By: Erin Holly McDermott, Editor-in-chief ‘23

In the current technology-driven age of social media and Airpods, the rumors of hearing loss in teenagers have been confirmed. Hearing loss can present as ringing, buzzing, or muffled sounds from one or both ears. According to new studies, teenagers are systematically losing their high degree of hearing. 

The damages of potential and increasing hearing loss are permanent and serious for Americans of all ages. The use of digital technology, specifically earbuds, has been undoubtedly linked to hearing-related concerns since the early 1980s. The Walkman introduced mobile music to the adolescent culture of the 80s. The device rocketed in popularity, rising to one of the most purchased technological advances ever. Ten years later, cassettes continued to raise the popularity of portable music, played through headphones. Since then, music has only become more easily accessible and available. Regardless of technological advancements – CDs, iTunes, Pandora, and Spotify – one thing has remained the same: headphone usage. According to the Center for Audiology, by large margins, “​​Teens are more likely to engage in risky hearing behaviors, including listening to loud music and using lawn and power tools with no hearing protection.” For teenagers who work with a lawn service team or play in a band, custom hearing protection is often recommended by their doctors to ensure maximum hearing protection. 

The downturn in hearing acuity in teenagers is concerning for all because hearing loss is irreversible. Hearing damage at a young age, especially as early as pre-teenage years, can result in a long-term degradation of hearing. According to a CDC Study, “Researchers have reported the prevalence of NIHL [Noise-Induced Hearing Loss] among U.S. adolescents ranging between 12.8% and 17.5%, suggesting that one in every six to eight middle and high school students (aged 12–19 years) has measurable hearing loss likely resulting from excessive noise exposure.” Noise exposure, while can be unavoidable at times, is concerning for all. For the Indian Hills Community, there is a measurable amount of students who utilize Airpods during the school day. While in moderation usage is safe, high volume usage has been proven to harm the sensitive pieces of the inner ear. The CDC states, “Loud noise can damage cells and membranes in the cochlea. Listening to loud noise for a long time can overwork hair cells in the ear, which can cause these cells to die.” Once cells in the inner ear are damaged past restoration, the cells will not regenerate causing long-term hearing impairment. A CDC recommendation for hearing protection in the school environment is the implementation of hearing protection devices (HPDs) including ear muffs and ear plugs.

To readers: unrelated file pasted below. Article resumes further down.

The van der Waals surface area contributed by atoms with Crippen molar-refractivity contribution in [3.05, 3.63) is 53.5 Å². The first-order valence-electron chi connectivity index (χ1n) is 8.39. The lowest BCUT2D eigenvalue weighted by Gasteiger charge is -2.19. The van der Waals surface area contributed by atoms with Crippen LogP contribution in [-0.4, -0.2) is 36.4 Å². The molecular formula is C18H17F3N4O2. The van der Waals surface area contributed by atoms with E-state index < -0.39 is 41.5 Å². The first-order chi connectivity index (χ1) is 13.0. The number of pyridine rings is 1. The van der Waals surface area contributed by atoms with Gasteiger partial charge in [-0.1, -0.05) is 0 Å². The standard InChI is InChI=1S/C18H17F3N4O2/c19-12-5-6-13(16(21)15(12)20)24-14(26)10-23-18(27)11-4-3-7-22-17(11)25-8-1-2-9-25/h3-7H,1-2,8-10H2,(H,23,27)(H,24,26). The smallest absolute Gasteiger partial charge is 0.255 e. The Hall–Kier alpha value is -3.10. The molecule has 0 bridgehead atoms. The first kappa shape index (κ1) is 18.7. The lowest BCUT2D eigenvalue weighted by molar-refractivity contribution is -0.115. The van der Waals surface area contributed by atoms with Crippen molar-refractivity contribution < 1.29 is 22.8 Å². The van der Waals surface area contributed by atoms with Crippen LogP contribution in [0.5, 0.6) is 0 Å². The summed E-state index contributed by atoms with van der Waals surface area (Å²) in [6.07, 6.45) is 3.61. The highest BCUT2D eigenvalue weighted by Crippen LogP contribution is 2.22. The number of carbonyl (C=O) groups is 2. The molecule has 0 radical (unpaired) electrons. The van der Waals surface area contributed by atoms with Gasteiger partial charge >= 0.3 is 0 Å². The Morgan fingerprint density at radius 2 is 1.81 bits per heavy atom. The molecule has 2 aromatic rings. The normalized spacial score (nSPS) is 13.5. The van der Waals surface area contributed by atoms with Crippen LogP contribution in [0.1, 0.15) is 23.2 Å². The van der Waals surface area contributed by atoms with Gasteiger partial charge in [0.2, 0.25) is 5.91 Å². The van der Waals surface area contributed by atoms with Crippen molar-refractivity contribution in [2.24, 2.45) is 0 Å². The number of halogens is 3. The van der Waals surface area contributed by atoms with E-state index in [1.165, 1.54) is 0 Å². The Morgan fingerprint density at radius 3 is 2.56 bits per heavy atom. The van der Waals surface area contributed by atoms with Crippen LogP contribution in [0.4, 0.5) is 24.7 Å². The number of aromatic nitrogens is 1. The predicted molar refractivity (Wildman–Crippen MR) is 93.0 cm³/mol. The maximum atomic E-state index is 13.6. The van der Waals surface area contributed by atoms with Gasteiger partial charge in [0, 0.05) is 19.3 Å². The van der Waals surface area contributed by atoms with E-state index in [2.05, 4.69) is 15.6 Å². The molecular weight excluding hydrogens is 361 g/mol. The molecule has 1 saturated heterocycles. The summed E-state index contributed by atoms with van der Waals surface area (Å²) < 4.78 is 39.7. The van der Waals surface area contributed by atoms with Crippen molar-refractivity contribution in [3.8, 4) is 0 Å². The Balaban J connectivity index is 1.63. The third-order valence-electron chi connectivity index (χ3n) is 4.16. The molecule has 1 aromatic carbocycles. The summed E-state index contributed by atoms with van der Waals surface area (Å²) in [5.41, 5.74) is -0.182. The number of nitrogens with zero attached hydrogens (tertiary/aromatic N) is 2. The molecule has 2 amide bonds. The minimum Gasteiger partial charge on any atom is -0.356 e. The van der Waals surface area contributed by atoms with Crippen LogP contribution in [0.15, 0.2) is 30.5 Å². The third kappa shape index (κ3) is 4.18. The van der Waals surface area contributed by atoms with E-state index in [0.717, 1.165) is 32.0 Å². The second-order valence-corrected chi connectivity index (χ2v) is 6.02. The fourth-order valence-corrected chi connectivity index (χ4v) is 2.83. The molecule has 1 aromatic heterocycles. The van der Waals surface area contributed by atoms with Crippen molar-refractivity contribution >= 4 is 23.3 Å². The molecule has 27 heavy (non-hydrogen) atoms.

One way of monitoring the noise levels of earbuds is through apps. For example, iPhones will commonly have information in their Health app about headphone audio levels. Limiting audio volume and periods of high-volume exposure can prevent hearing loss. 

Experts are becoming more and more concerned with the increasing risk of major hearing loss in teenagers. Precautions can be set through audio limits on your phone or being cognisant of your volume when consuming media sources. If hearing is becoming more difficult, buzzy, or ringing persists,seek medical attention as soon as possible. . The next time Taylor Swift or Megan Thee Stallion is pounding into your skull, remember that your hearing could be affected